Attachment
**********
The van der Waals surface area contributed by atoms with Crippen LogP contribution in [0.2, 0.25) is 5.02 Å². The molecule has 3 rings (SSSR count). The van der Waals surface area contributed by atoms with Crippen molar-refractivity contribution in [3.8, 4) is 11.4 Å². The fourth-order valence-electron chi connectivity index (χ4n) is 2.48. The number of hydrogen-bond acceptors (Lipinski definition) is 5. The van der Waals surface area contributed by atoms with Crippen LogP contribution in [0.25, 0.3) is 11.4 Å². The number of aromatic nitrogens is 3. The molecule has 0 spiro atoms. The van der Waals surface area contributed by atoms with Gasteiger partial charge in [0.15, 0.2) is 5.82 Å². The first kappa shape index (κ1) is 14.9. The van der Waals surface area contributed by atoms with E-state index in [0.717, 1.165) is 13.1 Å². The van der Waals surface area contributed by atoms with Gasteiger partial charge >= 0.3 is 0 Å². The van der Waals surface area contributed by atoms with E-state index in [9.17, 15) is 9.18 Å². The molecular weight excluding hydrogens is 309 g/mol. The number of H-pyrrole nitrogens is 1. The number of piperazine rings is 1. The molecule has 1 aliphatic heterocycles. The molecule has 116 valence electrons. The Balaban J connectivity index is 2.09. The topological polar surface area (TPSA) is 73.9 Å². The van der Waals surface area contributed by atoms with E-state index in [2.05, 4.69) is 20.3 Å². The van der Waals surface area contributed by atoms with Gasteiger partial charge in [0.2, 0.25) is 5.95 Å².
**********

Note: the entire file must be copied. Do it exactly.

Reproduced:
The van der Waals surface area contributed by atoms with Crippen LogP contribution in [0.2, 0.25) is 5.02 Å². The molecule has 3 rings (SSSR count). The van der Waals surface area contributed by atoms with Crippen molar-refractivity contribution in [3.8, 4) is 11.4 Å². The fourth-order valence-electron chi connectivity index (χ4n) is 2.48. The number of hydrogen-bond acceptors (Lipinski definition) is 5. The van der Waals surface area contributed by atoms with Crippen LogP contribution in [0.25, 0.3) is 11.4 Å². The number of aromatic nitrogens is 3. The molecule has 0 spiro atoms. The van der Waals surface area contributed by atoms with Gasteiger partial charge in [0.15, 0.2) is 5.82 Å². The first kappa shape index (κ1) is 14.9. The van der Waals surface area contributed by atoms with E-state index in [0.717, 1.165) is 13.1 Å². The van der Waals surface area contributed by atoms with Gasteiger partial charge >= 0.3 is 0 Å². The van der Waals surface area contributed by atoms with E-state index in [9.17, 15) is 9.18 Å². The molecular weight excluding hydrogens is 309 g/mol. The number of H-pyrrole nitrogens is 1. The number of piperazine rings is 1. The molecule has 1 aliphatic heterocycles. The molecule has 116 valence electrons. The Balaban J connectivity index is 2.09. The topological polar surface area (TPSA) is 73.9 Å². The van der Waals surface area contributed by atoms with E-state index in [2.05, 4.69) is 20.3 Å². The van der Waals surface area contributed by atoms with Gasteiger partial charge in [0.2, 0.25) is 5.95 Å².